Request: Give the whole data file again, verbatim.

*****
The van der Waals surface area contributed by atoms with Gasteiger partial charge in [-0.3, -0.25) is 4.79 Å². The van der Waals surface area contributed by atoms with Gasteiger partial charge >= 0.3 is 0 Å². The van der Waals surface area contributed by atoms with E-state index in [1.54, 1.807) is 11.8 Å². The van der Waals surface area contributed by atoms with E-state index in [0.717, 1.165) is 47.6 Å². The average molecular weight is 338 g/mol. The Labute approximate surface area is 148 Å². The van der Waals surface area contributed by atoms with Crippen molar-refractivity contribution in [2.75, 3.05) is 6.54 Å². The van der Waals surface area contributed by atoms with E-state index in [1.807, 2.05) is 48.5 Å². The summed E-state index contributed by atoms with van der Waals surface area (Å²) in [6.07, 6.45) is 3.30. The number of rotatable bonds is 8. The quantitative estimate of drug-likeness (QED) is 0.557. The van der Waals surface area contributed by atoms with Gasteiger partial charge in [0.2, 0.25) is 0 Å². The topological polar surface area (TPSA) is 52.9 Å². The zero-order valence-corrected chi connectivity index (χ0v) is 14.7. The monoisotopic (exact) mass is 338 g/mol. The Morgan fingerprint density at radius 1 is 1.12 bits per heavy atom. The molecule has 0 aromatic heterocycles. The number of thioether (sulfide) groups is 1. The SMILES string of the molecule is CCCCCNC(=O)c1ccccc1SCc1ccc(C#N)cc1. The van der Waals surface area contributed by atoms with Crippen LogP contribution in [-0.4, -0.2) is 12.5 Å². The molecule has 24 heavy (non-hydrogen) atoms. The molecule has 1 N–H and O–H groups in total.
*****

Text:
The van der Waals surface area contributed by atoms with Gasteiger partial charge in [-0.3, -0.25) is 4.79 Å². The van der Waals surface area contributed by atoms with Gasteiger partial charge >= 0.3 is 0 Å². The van der Waals surface area contributed by atoms with E-state index in [1.54, 1.807) is 11.8 Å². The van der Waals surface area contributed by atoms with E-state index in [0.717, 1.165) is 47.6 Å². The average molecular weight is 338 g/mol. The Labute approximate surface area is 148 Å². The van der Waals surface area contributed by atoms with Crippen molar-refractivity contribution in [2.75, 3.05) is 6.54 Å². The van der Waals surface area contributed by atoms with E-state index in [1.807, 2.05) is 48.5 Å². The summed E-state index contributed by atoms with van der Waals surface area (Å²) in [6.07, 6.45) is 3.30. The number of rotatable bonds is 8. The quantitative estimate of drug-likeness (QED) is 0.557. The van der Waals surface area contributed by atoms with Gasteiger partial charge in [0.2, 0.25) is 0 Å². The topological polar surface area (TPSA) is 52.9 Å². The zero-order valence-corrected chi connectivity index (χ0v) is 14.7. The monoisotopic (exact) mass is 338 g/mol. The Morgan fingerprint density at radius 1 is 1.12 bits per heavy atom. The molecule has 0 aromatic heterocycles. The number of thioether (sulfide) groups is 1. The SMILES string of the molecule is CCCCCNC(=O)c1ccccc1SCc1ccc(C#N)cc1. The van der Waals surface area contributed by atoms with Crippen LogP contribution in [-0.4, -0.2) is 12.5 Å². The molecule has 24 heavy (non-hydrogen) atoms. The molecule has 1 N–H and O–H groups in total.